Viruses can’t reproduce on their own and must force a cell to do it. Sometimes a virus will infect the DNA in a germ cell (an egg or sperm). If that viral DNA is inactivated by mutation, the genome is passed down to future generations with a record of this viral invasion. Human DNA has roughly 100,000 nonworking fragments of these viruses, a record of millions of years of viral attacks, composing 5 to 8 percent of the total number of base pairs.

4. DNA has atavisms

The novel and movie Jurassic Park imagine finding dinosaur blood fossilized in ancient mosquitoes preserved in amber. In the blood is fragmentary DNA, intact enough to reconstruct dinosaurs. It doesn’t work like that back here in the real world, but biologists might be able to do it the other way around by (for example) reactivating genes for tooth formation in dinosaurs’ modern descendants, birds. Birds don’t have teeth, but their theropod dinosaur ancestors did.

When archaic genes are switched on in nature, those are called atavisms. Snakes can have legs, dolphins can have a hind pair of limbs, and humans can have tails.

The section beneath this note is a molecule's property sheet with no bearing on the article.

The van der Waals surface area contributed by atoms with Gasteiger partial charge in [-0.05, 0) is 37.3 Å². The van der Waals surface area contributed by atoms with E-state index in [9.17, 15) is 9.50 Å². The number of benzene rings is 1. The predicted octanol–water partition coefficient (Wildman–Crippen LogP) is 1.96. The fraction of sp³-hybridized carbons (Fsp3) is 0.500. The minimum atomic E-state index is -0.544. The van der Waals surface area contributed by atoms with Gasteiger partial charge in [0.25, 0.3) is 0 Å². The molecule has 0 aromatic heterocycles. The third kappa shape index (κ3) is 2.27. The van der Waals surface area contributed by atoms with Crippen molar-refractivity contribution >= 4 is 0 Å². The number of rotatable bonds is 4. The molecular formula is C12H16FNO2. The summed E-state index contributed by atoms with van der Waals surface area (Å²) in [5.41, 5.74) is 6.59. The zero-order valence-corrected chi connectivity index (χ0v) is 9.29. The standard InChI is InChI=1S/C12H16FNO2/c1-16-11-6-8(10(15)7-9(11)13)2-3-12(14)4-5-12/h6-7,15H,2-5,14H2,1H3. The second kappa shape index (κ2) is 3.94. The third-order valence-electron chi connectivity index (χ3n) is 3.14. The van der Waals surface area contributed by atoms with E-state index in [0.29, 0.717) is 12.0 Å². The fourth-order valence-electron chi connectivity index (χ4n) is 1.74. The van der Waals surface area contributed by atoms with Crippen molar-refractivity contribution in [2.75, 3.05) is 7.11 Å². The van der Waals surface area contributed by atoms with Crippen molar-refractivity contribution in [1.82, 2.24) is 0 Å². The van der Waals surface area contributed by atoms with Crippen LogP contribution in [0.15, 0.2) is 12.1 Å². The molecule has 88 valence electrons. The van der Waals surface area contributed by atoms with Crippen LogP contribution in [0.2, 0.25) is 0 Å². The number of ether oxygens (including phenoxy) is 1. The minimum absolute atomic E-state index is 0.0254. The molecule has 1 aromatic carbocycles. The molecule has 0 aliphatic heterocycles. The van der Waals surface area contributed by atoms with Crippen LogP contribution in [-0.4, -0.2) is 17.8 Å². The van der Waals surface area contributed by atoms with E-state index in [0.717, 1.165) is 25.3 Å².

5. DNA has vestigial structures

Vestigial structures are structures like the human appendix or tailbone that have lost most or all of their ancestral function. That doesn’t mean that they’re useless, just that they aren’t used for what they were originally used for. For example, ostrich wings are vestigial because they can’t be used to fly (that’s what wings do), but they’re still useful.

Other examples are eyes in blind mole rats or cave fish, the pelvis (for nonexistent legs) in the baleen whale, and goose bumps (to raise nonexistent fur) in humans.

What this shows (and doesn’t show)

The success of this argument doesn’t prove that God didn’t create DNA. He might have his own ways of design that are beyond our capabilities to appreciate. It also doesn’t prove that God doesn’t exist. God could still exist while letting evolution shape life.

But this does defeat the popular DNA version of the Design Argument, which says that DNA looks like it was designed. If God’s handiwork is so bizarre that it doesn’t look like anything that any conceivable designer would likely create, then Christians should rethink the Design Argument.

Related posts:

If you read the bible in reverse,
it’s about the world’s population killing each other
until there’s only 2 people left,
and then the woman pukes an apple
and they both get naked.
— Macaulay Culkin


Image from Colin and Sarah Northway, (CC BY 2.0)